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How Chef José Andrés Brought A New Minibar To E Street

Yesterday Eater chimed in with the ten crucial things you must know about the newest version of minibar by Chef José Andrés but now that everyone knows the what we're back with the how. As in, how on earth did they create an infinity mirror (also, what exactly is an infinity mirror)? Curbed spoke with Allison Cooke, of CORE, who worked closely with Spanish architect Juli Capella and Forrester Construction to bring the imaginations of José Andrés into a physical reality.

The grand vision for the space was to make it look like a European residence, which is where the natural woods and fireplace come in. But the vision on a smaller scale was to have dozens of details that catch guests by surprise. In the same way that the twenty-ish course menu is supposed to jostle the tastebuds, the physical space is meant to upend peoples' perceptions. "It's in all the little accents," says Cooke. "There are hands that are meant to coathooks, but José is actually going to put fruit in the hands. There are tables that look like marble but you can pick them up and they are very lightweight."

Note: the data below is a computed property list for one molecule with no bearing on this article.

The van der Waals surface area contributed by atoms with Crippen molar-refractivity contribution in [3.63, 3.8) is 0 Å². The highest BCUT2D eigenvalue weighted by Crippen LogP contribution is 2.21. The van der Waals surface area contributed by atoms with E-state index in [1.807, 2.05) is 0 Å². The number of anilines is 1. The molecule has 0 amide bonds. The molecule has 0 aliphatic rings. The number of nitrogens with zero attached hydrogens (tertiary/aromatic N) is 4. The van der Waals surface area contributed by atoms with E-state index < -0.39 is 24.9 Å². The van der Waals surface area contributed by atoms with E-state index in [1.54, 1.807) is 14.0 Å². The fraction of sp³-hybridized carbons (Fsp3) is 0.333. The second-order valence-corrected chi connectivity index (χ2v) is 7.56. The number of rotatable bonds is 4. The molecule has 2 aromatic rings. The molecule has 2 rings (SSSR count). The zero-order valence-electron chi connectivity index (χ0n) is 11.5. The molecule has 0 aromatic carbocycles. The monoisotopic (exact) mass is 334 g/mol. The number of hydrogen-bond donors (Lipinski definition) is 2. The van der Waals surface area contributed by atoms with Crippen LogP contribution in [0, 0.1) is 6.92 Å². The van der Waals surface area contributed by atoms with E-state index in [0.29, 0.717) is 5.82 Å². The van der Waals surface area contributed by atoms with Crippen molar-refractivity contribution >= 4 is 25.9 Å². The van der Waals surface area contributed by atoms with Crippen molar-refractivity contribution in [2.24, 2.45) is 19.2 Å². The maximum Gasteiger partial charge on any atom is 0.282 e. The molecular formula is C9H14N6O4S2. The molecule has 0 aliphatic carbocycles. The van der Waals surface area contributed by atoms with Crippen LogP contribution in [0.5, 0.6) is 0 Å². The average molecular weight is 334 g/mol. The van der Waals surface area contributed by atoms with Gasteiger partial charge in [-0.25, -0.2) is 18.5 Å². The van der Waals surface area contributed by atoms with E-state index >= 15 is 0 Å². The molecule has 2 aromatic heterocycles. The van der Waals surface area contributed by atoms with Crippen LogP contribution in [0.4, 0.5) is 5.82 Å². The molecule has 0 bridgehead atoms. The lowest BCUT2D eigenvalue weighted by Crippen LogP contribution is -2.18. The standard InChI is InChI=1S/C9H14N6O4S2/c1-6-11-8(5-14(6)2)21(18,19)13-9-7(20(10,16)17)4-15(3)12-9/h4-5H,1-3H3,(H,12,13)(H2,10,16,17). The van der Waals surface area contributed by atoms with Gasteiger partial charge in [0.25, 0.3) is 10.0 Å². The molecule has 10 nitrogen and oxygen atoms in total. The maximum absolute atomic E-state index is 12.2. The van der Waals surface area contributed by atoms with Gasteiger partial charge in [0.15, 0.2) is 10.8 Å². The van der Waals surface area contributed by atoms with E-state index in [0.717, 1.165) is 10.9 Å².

Here is a gallery of just a few of the trompe l'oeil features and reasons behind each one are explained in the captions.

· 10 Crucial Facts About Minibar's New Design [EDC]

Photos from Ken Wyner, cerruti baleri, cerruti baleri, ArborSci, and Think Food Group.